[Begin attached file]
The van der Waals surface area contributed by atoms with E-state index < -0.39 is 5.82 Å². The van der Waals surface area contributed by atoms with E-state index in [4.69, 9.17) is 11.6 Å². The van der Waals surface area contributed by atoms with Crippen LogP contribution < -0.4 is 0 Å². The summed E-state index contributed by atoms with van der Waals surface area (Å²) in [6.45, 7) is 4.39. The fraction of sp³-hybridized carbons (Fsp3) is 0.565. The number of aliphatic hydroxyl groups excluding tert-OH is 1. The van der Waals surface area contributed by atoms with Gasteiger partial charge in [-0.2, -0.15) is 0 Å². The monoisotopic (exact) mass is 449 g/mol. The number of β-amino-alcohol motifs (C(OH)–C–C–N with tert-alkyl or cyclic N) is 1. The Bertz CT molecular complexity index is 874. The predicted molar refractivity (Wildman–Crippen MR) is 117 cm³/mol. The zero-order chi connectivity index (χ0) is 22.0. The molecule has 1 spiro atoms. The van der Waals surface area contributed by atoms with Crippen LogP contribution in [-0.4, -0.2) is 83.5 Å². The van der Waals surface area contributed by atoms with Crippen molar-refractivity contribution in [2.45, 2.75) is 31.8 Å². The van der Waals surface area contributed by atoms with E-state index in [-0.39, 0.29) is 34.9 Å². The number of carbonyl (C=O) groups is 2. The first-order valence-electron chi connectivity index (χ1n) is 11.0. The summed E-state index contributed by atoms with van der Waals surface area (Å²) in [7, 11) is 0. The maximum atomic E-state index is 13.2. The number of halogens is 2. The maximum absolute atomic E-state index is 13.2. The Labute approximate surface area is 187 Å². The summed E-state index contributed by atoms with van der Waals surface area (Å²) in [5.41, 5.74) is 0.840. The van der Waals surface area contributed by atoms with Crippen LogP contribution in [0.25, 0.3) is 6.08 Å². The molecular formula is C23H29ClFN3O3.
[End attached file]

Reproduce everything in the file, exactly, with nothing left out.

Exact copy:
The van der Waals surface area contributed by atoms with E-state index < -0.39 is 5.82 Å². The van der Waals surface area contributed by atoms with E-state index in [4.69, 9.17) is 11.6 Å². The van der Waals surface area contributed by atoms with Crippen LogP contribution < -0.4 is 0 Å². The summed E-state index contributed by atoms with van der Waals surface area (Å²) in [6.45, 7) is 4.39. The fraction of sp³-hybridized carbons (Fsp3) is 0.565. The number of aliphatic hydroxyl groups excluding tert-OH is 1. The van der Waals surface area contributed by atoms with Gasteiger partial charge in [-0.2, -0.15) is 0 Å². The monoisotopic (exact) mass is 449 g/mol. The number of β-amino-alcohol motifs (C(OH)–C–C–N with tert-alkyl or cyclic N) is 1. The Bertz CT molecular complexity index is 874. The predicted molar refractivity (Wildman–Crippen MR) is 117 cm³/mol. The zero-order chi connectivity index (χ0) is 22.0. The molecule has 1 spiro atoms. The van der Waals surface area contributed by atoms with Crippen LogP contribution in [-0.4, -0.2) is 83.5 Å². The van der Waals surface area contributed by atoms with Crippen molar-refractivity contribution in [2.45, 2.75) is 31.8 Å². The van der Waals surface area contributed by atoms with E-state index in [-0.39, 0.29) is 34.9 Å². The number of carbonyl (C=O) groups is 2. The first-order valence-electron chi connectivity index (χ1n) is 11.0. The summed E-state index contributed by atoms with van der Waals surface area (Å²) in [7, 11) is 0. The maximum atomic E-state index is 13.2. The number of halogens is 2. The maximum absolute atomic E-state index is 13.2. The Labute approximate surface area is 187 Å². The summed E-state index contributed by atoms with van der Waals surface area (Å²) in [5.41, 5.74) is 0.840. The van der Waals surface area contributed by atoms with Crippen LogP contribution in [0.25, 0.3) is 6.08 Å². The molecular formula is C23H29ClFN3O3.